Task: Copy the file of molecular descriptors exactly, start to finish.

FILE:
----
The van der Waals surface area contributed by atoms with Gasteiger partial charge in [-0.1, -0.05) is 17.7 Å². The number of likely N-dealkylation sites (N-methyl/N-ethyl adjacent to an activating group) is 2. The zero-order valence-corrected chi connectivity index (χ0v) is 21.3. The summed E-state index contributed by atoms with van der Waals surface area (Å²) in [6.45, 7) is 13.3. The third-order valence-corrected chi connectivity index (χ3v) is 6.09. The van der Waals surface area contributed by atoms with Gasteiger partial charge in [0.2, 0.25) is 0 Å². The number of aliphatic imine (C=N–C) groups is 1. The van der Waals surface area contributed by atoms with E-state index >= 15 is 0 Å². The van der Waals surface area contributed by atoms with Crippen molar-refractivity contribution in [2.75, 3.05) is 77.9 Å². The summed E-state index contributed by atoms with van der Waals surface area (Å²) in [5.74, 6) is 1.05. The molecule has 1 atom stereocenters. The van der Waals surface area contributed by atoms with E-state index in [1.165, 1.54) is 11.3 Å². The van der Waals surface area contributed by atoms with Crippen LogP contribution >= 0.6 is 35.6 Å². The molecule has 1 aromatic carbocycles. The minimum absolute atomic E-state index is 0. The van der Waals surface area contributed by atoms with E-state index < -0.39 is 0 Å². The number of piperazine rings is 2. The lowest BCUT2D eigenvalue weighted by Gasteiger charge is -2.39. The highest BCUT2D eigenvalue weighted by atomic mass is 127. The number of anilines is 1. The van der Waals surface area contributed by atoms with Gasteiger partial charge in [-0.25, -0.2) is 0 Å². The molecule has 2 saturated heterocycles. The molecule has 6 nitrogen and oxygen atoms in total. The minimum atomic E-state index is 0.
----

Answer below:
The van der Waals surface area contributed by atoms with Gasteiger partial charge in [-0.1, -0.05) is 17.7 Å². The number of likely N-dealkylation sites (N-methyl/N-ethyl adjacent to an activating group) is 2. The zero-order valence-corrected chi connectivity index (χ0v) is 21.3. The summed E-state index contributed by atoms with van der Waals surface area (Å²) in [6.45, 7) is 13.3. The third-order valence-corrected chi connectivity index (χ3v) is 6.09. The van der Waals surface area contributed by atoms with Gasteiger partial charge in [0.2, 0.25) is 0 Å². The number of aliphatic imine (C=N–C) groups is 1. The van der Waals surface area contributed by atoms with E-state index >= 15 is 0 Å². The van der Waals surface area contributed by atoms with Crippen molar-refractivity contribution in [2.75, 3.05) is 77.9 Å². The summed E-state index contributed by atoms with van der Waals surface area (Å²) in [5.74, 6) is 1.05. The molecule has 1 atom stereocenters. The van der Waals surface area contributed by atoms with E-state index in [1.165, 1.54) is 11.3 Å². The van der Waals surface area contributed by atoms with Crippen LogP contribution >= 0.6 is 35.6 Å². The molecule has 1 aromatic carbocycles. The minimum absolute atomic E-state index is 0. The van der Waals surface area contributed by atoms with E-state index < -0.39 is 0 Å². The number of piperazine rings is 2. The lowest BCUT2D eigenvalue weighted by Gasteiger charge is -2.39. The highest BCUT2D eigenvalue weighted by atomic mass is 127. The number of anilines is 1. The van der Waals surface area contributed by atoms with Gasteiger partial charge in [-0.25, -0.2) is 0 Å². The molecule has 2 saturated heterocycles. The molecule has 6 nitrogen and oxygen atoms in total. The minimum atomic E-state index is 0.